DEAR DR. ROACH: I was diagnosed with nonalcoholic steatohepatitis and had very high AST and ALT numbers. I lost about 25 pounds, and the numbers were normal. As a result of other health issues, the weight came back and the numbers went up. My liver specialist suggested we try 800 IU of vitamin E daily. Without losing weight the reports are now in the normal range. Although it will not clear the existing damage, this will prevent further damage. It’s worth suggesting that people try this. If it works, great. If it doesn’t, no harm has been done. — J.T.
ANSWER: Weight loss and abstinence from alcohol are the interventions with the best evidence to prevent progression from nonalcoholic steatohepatitis (commonly called “fatty liver”) to fibrosis and cirrhosis of the liver. However, there is evidence, beyond anecdotal, to support the use of vitamin E in some situations.
The largest trial done for this was in 2010 and showed that people who took 800 IU of vitamin E were more likely to have improvement in their liver disease, as proven by biopsy. Many experts will use this dose of vitamin E in some people with NASH. However, it is not proven for people with diabetes or with advanced fibrosis. Vitamin E also has been linked in one study to increased risk of prostate cancer, so men with a history of or at high risk for prostate cancer usually should not take supplemental vitamin E.
Weight loss remains the best proven therapy to treat fatty liver disease.
DEAR DR. ROACH: My voice gets raspy each day. I’m a male in my mid-50s in good shape. I take omeprazole for help swallowing food; I also have Barrett’s esophagus. So, it could be excess acid reflux. But my nose constantly runs, so it could be post-nasal drip. I also have a gluten and dairy allergy, but my voice gets thinner even when I avoid those irritants. (For the record, I also have Hashimoto’s disease, but I don’t think my thyroid is an issue here.) Any thoughts? — R.C.
ANSWER: Your diagnosis is most likely chronic laryngitis, since you have had symptoms so long and you have two very likely reasons to have this condition. Barrett’s esophagus is a condition where the lining of the esophagus changes in response to frequent damage by acid reflux. People with Barrett’s esophagus are at risk for laryngopharyngeal reflux, where the acid goes up not only into the esophagus but all the way into the larynx, where it can damage the vocal cords.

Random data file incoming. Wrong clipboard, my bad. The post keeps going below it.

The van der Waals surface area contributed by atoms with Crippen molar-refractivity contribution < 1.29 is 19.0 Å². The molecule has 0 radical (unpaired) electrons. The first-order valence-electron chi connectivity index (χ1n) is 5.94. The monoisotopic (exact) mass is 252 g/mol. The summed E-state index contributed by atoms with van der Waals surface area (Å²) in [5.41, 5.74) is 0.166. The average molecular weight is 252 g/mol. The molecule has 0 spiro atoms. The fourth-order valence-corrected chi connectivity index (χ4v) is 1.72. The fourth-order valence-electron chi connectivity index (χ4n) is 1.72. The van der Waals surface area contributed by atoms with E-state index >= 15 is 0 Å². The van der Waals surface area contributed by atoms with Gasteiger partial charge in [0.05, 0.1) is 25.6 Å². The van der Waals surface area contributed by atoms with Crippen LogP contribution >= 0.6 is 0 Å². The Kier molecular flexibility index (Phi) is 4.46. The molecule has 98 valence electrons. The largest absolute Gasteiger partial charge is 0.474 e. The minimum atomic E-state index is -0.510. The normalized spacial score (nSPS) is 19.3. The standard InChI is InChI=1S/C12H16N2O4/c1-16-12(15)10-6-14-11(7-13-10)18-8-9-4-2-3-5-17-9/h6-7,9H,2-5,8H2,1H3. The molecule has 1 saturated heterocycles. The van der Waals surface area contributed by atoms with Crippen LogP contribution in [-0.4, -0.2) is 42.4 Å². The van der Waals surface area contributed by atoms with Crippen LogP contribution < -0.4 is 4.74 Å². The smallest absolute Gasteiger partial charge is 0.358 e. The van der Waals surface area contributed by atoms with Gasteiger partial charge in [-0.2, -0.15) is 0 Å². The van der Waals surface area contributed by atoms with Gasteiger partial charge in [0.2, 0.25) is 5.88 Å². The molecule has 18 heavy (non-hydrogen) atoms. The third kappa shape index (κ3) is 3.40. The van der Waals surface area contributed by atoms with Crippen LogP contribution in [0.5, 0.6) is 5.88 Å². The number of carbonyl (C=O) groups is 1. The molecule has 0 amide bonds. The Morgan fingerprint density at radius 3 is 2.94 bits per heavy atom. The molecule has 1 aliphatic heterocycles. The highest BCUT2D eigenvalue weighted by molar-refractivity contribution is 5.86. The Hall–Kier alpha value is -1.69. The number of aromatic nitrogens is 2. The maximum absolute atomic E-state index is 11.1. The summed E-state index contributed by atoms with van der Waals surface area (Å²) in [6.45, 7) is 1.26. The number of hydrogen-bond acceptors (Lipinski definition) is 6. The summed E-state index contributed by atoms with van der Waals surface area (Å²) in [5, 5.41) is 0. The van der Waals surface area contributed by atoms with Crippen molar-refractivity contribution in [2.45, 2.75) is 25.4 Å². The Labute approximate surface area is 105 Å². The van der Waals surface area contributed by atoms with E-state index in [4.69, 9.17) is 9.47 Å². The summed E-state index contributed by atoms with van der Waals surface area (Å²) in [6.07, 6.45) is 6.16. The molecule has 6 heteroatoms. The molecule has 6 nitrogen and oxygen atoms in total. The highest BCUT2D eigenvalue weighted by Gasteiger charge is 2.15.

However, you also have symptoms which suggest post-nasal drip. The inflammatory substances coming from the nasal passages and sinuses also can damage the vocal cords, leading to hoarseness.
Very severe, untreated hypothyroidism can cause changes in the voice due to myxedema (mik-sa-DEE-ma) in the vocal cords. This is quite rare.
To understand why you are having these symptoms, and to be sure there is not something more serious, I would recommend an evaluation by a head and neck surgeon (otolaryngologist). The physical examination often can lead to a precise diagnosis with high confidence.
People with any history of smoking must take voice changes very seriously. A change in voice can be the first sign of cancer of the larynx or from damage to the vocal cord nerve from lung cancer.
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Dr. Roach regrets that he is unable to answer individual letters, but will incorporate them in the column whenever possible. Readers may email questions to or send mail to 628 Virginia Dr., Orlando, FL 32803.

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